NEW YORK ( TheStreet) -- On Nov. 17, China removed the barriers between the Hong Kong and Shanghai stock exchanges, opening Chinese domestic shares to foreign investors. That reduces the games played between different classes of Chinese shares and enables us to evaluate them on an equal basis with other possible investments. With such evaluation, it becomes clear that a wise investor will include a modest but growing Chinese component in his overall portfolio.
A thoughtful approach to China suggests investment in the Guggenheim China Small Cap ETF (HAO) , which invests in Chinese companies with a float of less than $1.5 billion and attempts to match the performance of the AlphaShares China Small-cap Index.
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The Shanghai Composite Index closed Friday at 2,938, up 35% on the past year and up more than 19% on the day the market was opened to foreign investment. Some have suggested the market might be in a bubble, but when you look closer, that appears unlikely. The index is below its levels touched in 2009-2010, when stock markets globally were just beginning their long recovery. It's trading at less than half its all-time peak in October 2007.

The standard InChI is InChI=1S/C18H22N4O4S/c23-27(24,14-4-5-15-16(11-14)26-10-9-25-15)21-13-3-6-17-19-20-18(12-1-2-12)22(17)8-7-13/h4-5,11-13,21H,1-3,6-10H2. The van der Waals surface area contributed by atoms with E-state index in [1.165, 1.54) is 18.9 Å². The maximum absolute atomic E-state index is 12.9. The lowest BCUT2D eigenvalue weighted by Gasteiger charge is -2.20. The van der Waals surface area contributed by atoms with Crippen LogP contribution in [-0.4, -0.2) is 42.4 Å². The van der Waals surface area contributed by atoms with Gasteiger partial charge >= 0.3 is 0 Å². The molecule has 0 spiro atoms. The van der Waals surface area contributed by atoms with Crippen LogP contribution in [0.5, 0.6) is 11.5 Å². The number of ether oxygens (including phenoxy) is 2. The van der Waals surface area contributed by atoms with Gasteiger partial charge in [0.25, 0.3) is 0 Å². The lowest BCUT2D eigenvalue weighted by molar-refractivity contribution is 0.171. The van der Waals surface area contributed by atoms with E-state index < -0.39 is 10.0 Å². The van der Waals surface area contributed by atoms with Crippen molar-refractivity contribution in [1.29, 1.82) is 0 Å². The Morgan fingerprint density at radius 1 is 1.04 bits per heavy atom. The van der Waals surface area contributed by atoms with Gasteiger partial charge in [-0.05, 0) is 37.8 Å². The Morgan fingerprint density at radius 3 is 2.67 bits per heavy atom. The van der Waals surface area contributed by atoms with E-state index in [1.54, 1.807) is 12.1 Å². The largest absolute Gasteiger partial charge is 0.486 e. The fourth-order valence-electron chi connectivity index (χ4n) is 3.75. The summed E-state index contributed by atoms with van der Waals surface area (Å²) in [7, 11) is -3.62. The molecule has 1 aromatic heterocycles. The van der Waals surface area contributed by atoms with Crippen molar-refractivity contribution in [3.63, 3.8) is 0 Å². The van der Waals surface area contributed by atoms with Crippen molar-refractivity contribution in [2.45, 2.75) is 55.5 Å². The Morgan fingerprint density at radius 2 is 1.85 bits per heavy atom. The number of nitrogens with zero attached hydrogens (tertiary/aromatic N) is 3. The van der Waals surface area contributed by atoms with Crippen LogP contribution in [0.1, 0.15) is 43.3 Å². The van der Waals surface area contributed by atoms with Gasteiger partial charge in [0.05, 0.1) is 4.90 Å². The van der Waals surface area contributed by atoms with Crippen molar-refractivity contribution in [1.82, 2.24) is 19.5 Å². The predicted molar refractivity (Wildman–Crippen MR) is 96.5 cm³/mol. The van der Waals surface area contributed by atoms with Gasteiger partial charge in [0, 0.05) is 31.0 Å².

It is also less than double its level 15 years ago. In addition, the market claims to be on an average price-to-earnings ratio of only 14.4, well below the levels in New York (but more on the "E" in that P/E below). Given the extraordinary growth in the Chinese economy and stock market over the last couple of decades, the market looks under- rather than over-valued.
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